One of the biggest accomplishments of the previous government – and one that has
been woefully under-reported – was our successes at halting the decade-old
phenomenon of increased illegal infiltration into Israel. The implementation of
the amended Prevention of Infiltration Law this month is another step in the
Together with the government plan to deport those
illegal immigrants who are already here, we are providing the citizens of Israel
with a comprehensive blueprint for dealing with the problem of illegal
infiltration. This will lead to a resolution of this matter over the next few
It is important to review how we got to this point. Since 2005,
more than 60,000 sub-Saharan Africans have illegally crossed our southern border
with Egypt. To our friends aboard this may seem like a small number, but this
constituted a real demographic threat for a state of fewer than 8 million
people, and to its Jewish and democratic makeup.
The influx of
undocumented men into our cities did real damage to the social fabric of our
Faced with little prospect for legal employment, and desperate
to send money and help their families back home by any means, these illegals
infiltrators contributed to a significant increase in crime. While our country
was built upon the ethos of caring for those who need it most, it soon became
clear that we cannot provide education, health and other social welfare services
for these undocumented residents.
The previous Likud government decided
to put an end to this matter.
The most important decision we made was to
erect a 230-kilometer- long fence along the southern border, leaving only 11
kilometers near Eilat to be completed at a later point. This state-of-the-art
barrier has all but eliminated illegal crossing of our border with Egypt. In the
first six months of 2013, only 34 people successfully entered Israel illegally
While this is real progress, we realize that there is much
work to be done. Last week, three men were caught trying to cross the Egyptian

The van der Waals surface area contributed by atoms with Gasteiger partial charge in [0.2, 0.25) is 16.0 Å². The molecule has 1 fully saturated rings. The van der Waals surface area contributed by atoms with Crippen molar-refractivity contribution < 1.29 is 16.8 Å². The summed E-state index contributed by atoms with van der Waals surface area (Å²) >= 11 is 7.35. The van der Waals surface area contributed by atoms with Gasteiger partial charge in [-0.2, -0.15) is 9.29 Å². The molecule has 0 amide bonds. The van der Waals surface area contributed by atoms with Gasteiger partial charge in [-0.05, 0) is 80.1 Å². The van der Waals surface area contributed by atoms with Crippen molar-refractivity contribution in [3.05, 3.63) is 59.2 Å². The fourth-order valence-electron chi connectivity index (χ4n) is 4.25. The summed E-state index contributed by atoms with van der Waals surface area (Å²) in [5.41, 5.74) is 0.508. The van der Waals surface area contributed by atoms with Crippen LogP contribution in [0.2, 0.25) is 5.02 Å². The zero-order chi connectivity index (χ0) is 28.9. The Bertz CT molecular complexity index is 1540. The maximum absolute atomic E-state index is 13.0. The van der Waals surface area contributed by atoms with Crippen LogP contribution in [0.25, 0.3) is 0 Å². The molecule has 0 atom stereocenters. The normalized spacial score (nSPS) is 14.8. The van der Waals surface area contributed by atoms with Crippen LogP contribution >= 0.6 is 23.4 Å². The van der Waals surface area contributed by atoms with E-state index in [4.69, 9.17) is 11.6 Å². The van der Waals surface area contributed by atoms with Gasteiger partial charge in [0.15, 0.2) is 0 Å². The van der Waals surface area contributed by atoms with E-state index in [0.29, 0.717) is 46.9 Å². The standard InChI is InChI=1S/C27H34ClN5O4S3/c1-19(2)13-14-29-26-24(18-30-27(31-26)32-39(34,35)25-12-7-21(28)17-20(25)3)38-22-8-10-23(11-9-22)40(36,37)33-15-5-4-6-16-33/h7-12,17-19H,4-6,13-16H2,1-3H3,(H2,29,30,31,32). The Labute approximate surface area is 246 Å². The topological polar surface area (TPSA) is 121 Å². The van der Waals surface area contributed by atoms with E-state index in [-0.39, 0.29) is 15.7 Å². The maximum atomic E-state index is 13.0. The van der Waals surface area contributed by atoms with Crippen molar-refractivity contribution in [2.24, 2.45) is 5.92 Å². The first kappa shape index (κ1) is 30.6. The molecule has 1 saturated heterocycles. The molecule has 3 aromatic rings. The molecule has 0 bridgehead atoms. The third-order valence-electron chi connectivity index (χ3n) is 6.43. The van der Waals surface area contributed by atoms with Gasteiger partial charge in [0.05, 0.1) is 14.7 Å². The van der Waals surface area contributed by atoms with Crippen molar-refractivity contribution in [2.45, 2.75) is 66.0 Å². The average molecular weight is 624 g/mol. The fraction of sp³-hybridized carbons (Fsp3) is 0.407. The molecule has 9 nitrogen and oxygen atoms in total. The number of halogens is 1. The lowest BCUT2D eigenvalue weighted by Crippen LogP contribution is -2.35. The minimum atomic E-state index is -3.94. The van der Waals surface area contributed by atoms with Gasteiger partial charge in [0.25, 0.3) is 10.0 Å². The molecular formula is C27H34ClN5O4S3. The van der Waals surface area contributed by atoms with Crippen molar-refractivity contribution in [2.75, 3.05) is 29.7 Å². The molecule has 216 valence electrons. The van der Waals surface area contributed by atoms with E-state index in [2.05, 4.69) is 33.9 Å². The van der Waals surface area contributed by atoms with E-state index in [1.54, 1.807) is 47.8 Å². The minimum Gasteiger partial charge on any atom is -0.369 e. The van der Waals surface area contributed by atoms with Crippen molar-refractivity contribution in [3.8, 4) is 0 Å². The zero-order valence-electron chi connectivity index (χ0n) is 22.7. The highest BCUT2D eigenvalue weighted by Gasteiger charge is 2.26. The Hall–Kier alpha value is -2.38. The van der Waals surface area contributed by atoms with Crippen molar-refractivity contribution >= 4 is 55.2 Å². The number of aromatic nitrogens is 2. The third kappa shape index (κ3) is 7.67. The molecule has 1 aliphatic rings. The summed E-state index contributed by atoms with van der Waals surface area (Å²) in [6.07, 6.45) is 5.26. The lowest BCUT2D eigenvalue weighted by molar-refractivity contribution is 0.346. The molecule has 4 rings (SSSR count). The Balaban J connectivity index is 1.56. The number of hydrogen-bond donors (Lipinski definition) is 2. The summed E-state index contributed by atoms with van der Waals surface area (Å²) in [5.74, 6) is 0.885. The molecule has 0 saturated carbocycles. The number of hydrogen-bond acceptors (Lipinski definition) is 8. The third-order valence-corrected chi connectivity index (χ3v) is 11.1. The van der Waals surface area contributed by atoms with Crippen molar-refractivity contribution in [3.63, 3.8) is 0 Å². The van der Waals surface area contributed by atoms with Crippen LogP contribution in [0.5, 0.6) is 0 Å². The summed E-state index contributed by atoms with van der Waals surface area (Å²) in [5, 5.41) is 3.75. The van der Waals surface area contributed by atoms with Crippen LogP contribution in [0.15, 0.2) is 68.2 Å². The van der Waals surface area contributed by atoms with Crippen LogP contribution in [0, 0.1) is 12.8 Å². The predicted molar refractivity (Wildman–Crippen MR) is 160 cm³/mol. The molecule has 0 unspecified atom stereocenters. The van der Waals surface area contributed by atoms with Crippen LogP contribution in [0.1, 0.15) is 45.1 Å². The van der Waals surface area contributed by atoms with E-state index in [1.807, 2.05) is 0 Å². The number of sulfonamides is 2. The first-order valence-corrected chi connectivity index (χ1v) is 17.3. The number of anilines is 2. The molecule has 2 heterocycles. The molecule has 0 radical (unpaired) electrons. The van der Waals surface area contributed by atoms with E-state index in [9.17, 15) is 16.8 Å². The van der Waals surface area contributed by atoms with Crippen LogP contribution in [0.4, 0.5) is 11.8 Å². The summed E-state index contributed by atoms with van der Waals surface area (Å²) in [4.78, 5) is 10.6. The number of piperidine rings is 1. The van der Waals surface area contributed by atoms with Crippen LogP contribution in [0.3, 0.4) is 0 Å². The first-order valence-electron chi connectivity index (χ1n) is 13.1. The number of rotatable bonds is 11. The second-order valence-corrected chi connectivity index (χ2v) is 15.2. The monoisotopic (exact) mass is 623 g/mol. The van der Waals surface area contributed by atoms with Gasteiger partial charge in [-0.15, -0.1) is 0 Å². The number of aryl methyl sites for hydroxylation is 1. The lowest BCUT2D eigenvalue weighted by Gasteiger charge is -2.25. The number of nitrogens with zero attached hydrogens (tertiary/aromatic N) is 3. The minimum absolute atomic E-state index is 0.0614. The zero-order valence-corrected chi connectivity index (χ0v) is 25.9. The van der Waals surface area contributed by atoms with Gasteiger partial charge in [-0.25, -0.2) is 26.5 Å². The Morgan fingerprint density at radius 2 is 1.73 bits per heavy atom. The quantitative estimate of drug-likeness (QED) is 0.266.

border. Upon arrest by the authorities the men related that they tried to come
to Israel because they heard that “there aren’t tough laws against illegal work
This is why the amended law is vital in acting as an
effective deterrence against illegal infiltration. It makes clear to those who
hope to take advantage of the only Western society with a land-bridge to Africa,
that their arrival here does not ensure a new and easy source of income for
their families back home.
We still need to deal with the more than 50,000
illegal immigrants who are already in our urban centers. This is why in November
the cabinet approved a plan to raise the financial incentive for those who leave
Israel willingly to $3,500.
Simultaneously, we significantly increased
the number of government officials and policemen who are enforcing the law and
restoring order in the neighborhoods where there are many illegal
Finally, the government is continuing to look into the
possibility of a “third party” country that will agree to host a large number of
the illegal residents currently in Israel.
These steps, together with the
amended to the law passed by the Knesset, are part of the comprehensive solution
to this problem that I noted above. The Likud government is proud of its track
record on this issue and will work tirelessly until there are no more
infiltrators crossing our borders and the number of illegal residents in our
cities is severely reduced.
I realize that there are many who are uneasy
with some of the steps that the government has taken.
None of us likes to
see the pictures of civilians being rounded up and placed in government
facilities. As a country made up of refugees we are especially sensitive to the
plight of those in danger around the world. This is why on numerous occasions
the State of Israel has allowed those in real danger to find refuge in the
Jewish state. We will continue to do the same in the future.
At the same
time, however, we cannot – and will not – allow our laws to be broken and our
citizens to be put in danger by those who look to take advantage of the goodwill
and the democratic nature of our country.The writer is deputy defense
minister and the author of
Israel: The Will to Prevail.
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